Written by Peter MALONE   
Saturday, 25 December 2010 07:27



Fr Paul Jennings MSC was awarded an OBE by the Government of Papua New Guinea in the Queen’s birthday honours list, for services to education and the Church in Milne Bay and Papua New Guinea.

Paul has worked in education in Papua New Guinea for most of his life as a priest, since 1971.  He was a long serving Headmaster of Sacred Heart High School at Hagita, in Milne Bay, for 12 years and at the same time worked on several Department of Education committees in curriculum and teacher capacity building.  He was a member of the Ministerial “Matane Commission” in 1986 and 1987 which was tasked with developing a home grown philosophy of education for Papau New Guinea and mapping a way forward for a restructure of the whole education system.

At present Paul is Executive Director of St Joseph’s International Catholic College in Port Moresby, Chair of the Governing Council of a new Sacred Heart Teachers College which specialises in recruiting and training Primary teachers for remote and isolated schools; a member of the National Catholic Education Board and an advisor to several government education committees.  He is also completing writing a revised curriculum for Upper secondary Religious Education for catholic schools in Papua New Guinea.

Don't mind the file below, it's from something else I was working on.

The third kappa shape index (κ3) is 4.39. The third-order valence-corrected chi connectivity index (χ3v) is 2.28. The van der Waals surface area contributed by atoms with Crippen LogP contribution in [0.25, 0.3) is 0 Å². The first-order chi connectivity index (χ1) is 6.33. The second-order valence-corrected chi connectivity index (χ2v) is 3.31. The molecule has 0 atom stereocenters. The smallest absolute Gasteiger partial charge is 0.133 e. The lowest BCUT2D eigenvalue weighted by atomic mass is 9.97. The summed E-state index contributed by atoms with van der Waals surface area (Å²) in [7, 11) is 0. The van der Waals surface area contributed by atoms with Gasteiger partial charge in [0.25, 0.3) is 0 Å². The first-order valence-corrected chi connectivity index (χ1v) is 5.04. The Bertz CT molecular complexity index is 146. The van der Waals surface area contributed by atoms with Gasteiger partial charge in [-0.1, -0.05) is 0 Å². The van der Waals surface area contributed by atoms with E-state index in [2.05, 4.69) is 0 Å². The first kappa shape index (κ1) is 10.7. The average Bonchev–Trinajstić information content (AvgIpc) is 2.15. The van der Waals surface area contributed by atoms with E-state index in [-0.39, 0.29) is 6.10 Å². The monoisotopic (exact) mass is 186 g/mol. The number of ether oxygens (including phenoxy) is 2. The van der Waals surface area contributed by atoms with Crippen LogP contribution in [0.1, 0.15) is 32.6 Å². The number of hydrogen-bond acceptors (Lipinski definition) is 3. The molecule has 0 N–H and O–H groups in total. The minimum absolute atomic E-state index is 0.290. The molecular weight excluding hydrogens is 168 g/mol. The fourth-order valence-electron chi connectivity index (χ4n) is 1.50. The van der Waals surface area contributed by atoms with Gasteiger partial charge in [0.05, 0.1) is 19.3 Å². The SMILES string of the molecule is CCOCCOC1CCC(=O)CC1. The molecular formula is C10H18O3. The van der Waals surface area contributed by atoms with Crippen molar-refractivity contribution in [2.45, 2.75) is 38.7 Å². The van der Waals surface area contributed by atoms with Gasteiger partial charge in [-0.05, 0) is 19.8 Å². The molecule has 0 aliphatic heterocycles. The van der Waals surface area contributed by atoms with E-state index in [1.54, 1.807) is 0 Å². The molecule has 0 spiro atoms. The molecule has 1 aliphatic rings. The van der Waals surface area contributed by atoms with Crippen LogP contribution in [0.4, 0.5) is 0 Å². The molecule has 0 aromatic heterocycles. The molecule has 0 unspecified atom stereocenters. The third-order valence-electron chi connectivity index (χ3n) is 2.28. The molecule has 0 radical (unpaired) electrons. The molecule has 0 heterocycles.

The Missionaries of the Sacred Heart (MSC) are an international community of religious men of the Catholic Church who believe that nothing is more important than the saving power of God's love. The initials M.S.C. come from the Latin: Missionarii Sacratissimi Cordis.


In 1854, a French parish priest, Jules Chevalier, gathered a small group of like-minded priests and formed the MSC congregation under the protection of Our Lady of the Sacred Heart. Their concern was global, but they began with efforts to restore the vitality of the faith in rural France. On September 1, 1881, the first missionaries left for Papua New Guinea, the fulfillment of a dream that Fr. Chevalier already had as a seminarian.

Fr Jules Chevalier - 1824-1907